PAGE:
Despite the promise made by President Muhammadu Buhari at an international forum that the allocation to the education sector in the federal budget would be increased by at least 50 per cent in the next few years and by about 100 per cent by 2025, the allocation to the sector in the 2022 Budget estimates still fell short of expectations as N1.29 trillion or 7.9 % was allocated to the sector out of the N16.39 trillion estimates.
The Minister of Finance , Budget and National Planning, Mrs Zainab Ahmed, who on Friday gave the breakdown of the budget in Abuja, said the money included N108.1 billion for the Universal Basic Education, N1.2 tillion for the rehabilitation of classrooms/hostels, N392 million as takeoff grants for six federal science and technical colleges; N4.5 billion as scholarship allowances; and N2 billion as payment to 5,000 Federal Teachers Scheme Allowance.
This year, N742.5 bn or 5.6% was allocated to education out of a budget of N13.6 trn
Recall that President Buhari recently attended a global education summit in London where world leaders made commitment to increasing budgetary allocations to education in their countries.
At the summit, President Buhari pledged to increase the budget for the education sector in Nigeria by as much as 50 per cent over the next two years.
The Nigerian leader stated: “We commit to progressively increase our annual domestic education expenditure by 50 per cent over the next two years and up to 100% by 2025 beyond the 26 per cent global benchmark.”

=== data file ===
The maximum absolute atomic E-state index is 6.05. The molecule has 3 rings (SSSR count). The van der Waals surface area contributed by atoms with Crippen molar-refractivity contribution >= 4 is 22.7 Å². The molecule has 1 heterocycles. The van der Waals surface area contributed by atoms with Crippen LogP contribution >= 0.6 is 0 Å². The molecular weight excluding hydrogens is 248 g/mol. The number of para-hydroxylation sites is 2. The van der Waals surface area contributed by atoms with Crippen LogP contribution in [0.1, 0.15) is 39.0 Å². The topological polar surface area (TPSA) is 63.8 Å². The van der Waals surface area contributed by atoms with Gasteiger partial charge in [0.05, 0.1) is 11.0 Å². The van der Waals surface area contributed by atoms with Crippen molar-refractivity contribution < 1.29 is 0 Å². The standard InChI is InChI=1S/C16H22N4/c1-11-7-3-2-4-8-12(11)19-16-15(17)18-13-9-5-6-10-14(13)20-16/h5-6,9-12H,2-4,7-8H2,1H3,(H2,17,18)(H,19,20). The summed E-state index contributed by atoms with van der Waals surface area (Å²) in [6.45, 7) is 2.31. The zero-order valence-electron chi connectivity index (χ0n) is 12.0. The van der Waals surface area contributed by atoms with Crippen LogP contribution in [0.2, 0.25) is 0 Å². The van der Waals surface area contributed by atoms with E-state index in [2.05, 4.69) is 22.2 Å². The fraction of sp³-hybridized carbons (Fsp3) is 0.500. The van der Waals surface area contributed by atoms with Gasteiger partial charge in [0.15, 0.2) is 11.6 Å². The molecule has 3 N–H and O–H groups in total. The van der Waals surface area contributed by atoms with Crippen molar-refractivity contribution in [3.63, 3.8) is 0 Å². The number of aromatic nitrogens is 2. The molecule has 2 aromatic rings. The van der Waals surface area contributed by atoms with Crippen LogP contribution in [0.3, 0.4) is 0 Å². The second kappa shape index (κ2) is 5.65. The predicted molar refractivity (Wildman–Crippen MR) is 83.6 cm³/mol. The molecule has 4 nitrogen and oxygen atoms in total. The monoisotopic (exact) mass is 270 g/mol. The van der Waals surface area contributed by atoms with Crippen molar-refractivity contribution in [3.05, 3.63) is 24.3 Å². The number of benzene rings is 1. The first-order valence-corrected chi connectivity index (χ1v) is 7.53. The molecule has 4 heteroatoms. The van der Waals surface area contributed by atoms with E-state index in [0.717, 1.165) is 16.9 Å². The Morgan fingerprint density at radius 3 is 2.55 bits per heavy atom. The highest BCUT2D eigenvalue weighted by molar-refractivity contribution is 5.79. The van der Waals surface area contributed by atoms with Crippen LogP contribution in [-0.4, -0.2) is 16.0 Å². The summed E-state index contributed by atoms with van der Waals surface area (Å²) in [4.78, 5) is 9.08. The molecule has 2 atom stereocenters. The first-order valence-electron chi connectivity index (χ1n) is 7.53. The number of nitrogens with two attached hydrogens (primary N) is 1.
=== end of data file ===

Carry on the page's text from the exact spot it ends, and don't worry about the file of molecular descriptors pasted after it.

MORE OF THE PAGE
The Global Education summit, co-hosted by British prime minister, Mr Boris Johnson and President Uhuru Kenyatta of Kenya, successfully generated about four billion dollars out of the targeted five billion dollars for the transformation of the education sector in low income countries, including Nigeria.
Commenting on the issue in a chat on Sunday, the National President of the Academic Staff Union of Universities, ASUU, Prof. Emmanuel Osodeke, said it would be part of the issues to discuss with the government team during the week when the union leadership meets with them.
“Hopeful, we will meet with the government team later this week and it will be part of our discussion.
Our struggles for the improvement of the education sector has always included better funding of the sector. Without adequate funding of the sector much may not be achieved.
“Our plea is that Nigerians should not leave the struggle for a better funding of the education sector for ASUU alone.
“It is something that concerns all of us and we must see that the needful is done,” he said.
However, a source said the FG could not meet the expected increase in allocation to the sector for next year because the budget estimates had already been prepared before the meeting in London.
In another development, it was gathered that the meeting that ASUU would have held with the government team last week did not hold because government had too many labour issues to thrash out during the week.
The strike by the National Association of Resident Doctors (NARD), threats of strike by medical workers among others took the attention of the government.
It is hoped that the meeting between ASUU and the government would help starve off another round of strike by the university lecturers after a nine-month-strike last year.